My dearest Komal, Anjli and Amar
મારા વ્હાલા કોમલ, અંજલી અને અમર
Five weeks are over, Ba has returned home and the household is back to normal, eerily quiet. We are all missing her very much. The deflated atmosphere after her visit reminds me of the empty feeling we used to experience after our visitors left us in Jinja. Friends and relatives from all over East Africa used to come and stay with us. Uganda was and still is known as ‘The Pearl of Africa’.
Due to its many waterways and lakes it is a very green country with fertile soil. There is abundant natural and wildlife beauty to be discovered here and hence our many visitors. They came from places like, Limuru, Mbale, Kampala, Gulu, Tororo, Nairobi, Lugazi, Entebbe, Kericho, Kisumu, Kitale and even as far away as Mombasa. In my times, Jinja was said to be situated at the source of River Nile on the shores of Lake Victoria. I have to deviate here and relate how I amused everyone with my huge verbal protests last year during the times of the airing of the programme, ‘Walking the Nile’. It was a 3 part Channel 4 production where the presenter Levison Wood traced the flow of the river Nile (the White Nile). In today’s geography, the Nile begins its journey much further south from Lake Victoria. A fact I am forced to accept! What infuriated me was that he never showed his journey to Jinja and also never mentioned that it was previously thought to be the source of the Nile. Now my age-old introduction of ‘lived in Jinja, the source of river Nile’ sounds fake!
As for our visitors, it was usually complete families numbering between 4 to 8! Where did they sleep?…always on mattresses lined up on the floor, with the children (visitors and in-house) bundled up in the lounge(sitting room, as we called it). This was the one occasion where we played cards late into the night and with the radio providing the background music! The household was well prepared for the onslaught of visitors, as we always had extra 15-20 home-made mattresses (this was after all Gangaba‘s realm). All these mattresses were piled up in front of (and hiding) the walk-in safe. Having 2 visitors keeps me on my toes, can you imagine the work involved for an entourage! We always had a great time, more outings, more picnics, more playmates. Picnicking was a great past time, and the picnic spots were uncountable. Two of the greatest spots were the beach of Entebbe on the shores of Lake Victoria and the Chico swimming area near the town of Kakira, the Google town of my times! It was a town built for the employees of the Kakira sugar cane factory by the entrepreneurial Madhavani family. As for swimming, I learnt my swimming through my school in the U.K. while studying for my A levels and not at Chico or even in lake Victoria. The deterrents in lake Victoria were the crocodiles and the hippos. This then is what people refer to as the jungles of Africa!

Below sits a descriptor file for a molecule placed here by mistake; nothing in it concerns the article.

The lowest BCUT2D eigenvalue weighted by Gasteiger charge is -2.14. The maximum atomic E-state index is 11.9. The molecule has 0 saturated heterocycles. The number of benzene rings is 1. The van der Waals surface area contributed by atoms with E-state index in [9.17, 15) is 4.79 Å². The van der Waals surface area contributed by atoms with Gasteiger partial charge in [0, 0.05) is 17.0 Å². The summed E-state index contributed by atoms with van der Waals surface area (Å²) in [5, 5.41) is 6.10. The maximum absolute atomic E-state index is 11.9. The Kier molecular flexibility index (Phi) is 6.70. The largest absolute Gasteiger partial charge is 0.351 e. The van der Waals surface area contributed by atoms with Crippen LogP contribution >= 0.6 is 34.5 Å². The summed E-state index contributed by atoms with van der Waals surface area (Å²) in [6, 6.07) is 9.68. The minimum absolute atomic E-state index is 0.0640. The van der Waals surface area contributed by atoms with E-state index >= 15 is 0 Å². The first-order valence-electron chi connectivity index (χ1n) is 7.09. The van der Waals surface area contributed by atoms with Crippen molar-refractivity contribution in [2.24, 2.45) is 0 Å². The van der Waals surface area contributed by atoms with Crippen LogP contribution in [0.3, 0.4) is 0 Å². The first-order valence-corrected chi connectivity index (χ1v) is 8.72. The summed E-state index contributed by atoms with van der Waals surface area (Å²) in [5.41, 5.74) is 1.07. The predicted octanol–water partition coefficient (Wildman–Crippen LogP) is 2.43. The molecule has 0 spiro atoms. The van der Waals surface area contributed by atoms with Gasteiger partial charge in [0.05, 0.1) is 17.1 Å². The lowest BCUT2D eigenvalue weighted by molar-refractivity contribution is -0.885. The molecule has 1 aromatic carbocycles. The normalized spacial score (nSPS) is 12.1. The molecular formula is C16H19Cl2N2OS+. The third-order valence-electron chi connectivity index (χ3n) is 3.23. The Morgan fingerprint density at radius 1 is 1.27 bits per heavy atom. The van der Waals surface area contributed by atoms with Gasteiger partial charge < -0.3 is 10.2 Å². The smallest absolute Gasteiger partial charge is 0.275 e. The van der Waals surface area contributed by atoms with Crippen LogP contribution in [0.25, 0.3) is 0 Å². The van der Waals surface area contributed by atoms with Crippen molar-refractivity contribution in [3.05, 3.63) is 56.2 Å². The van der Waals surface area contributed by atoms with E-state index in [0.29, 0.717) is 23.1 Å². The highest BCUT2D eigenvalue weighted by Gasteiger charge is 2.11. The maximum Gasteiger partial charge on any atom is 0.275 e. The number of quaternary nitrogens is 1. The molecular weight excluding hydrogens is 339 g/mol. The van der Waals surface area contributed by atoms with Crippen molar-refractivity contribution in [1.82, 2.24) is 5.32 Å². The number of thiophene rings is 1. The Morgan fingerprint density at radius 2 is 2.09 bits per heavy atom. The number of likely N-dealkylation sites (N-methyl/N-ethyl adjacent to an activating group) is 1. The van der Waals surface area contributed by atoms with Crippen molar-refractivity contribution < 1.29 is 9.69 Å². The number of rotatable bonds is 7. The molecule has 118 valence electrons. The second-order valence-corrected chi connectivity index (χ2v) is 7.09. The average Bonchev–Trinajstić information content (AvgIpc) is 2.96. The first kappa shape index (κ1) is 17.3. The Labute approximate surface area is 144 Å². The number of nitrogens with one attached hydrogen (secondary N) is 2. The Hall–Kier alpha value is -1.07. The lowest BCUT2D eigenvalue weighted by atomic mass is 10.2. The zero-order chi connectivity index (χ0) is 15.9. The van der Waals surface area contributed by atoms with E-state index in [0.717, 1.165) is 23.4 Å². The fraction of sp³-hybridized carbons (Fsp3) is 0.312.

Courtesy of Sangimasi and Bafoi, I have been able to find a gallery of photos taken at our numerous picnics. So who can you recognise here?
Talking of jungles, even in the 1960s there were a few designated Safari Parks in Uganda. The three I remember from my times were, Murchison Falls, Queen Elizabeth and Kidepo National Parks. These days Uganda boasts over 10 Safari Parks. I was never fortunate to visit any of these parks as there were never enough places for the younger members of the family during the safari trips. “There is plenty of time to visit them when you get older!” So Anjli, this gives us another reason to visit Uganda. Perhaps also visit the now very famous Gorilla Park of Uganda. Get planning eh?
Navratri started yesterday, and we had our first taste of it in Baden. Great fun as usual. Just before leaving and so not during the dancing, Daddy and I both had an ‘accident’ and found ourselves slumped on to the floor! Thankfully no permanent bodily injuries, but you should see the state of Dad’s mobile! Do hope one of you is attending garba somewhere!
So until the next letter,
With all my love, hugs and kisses,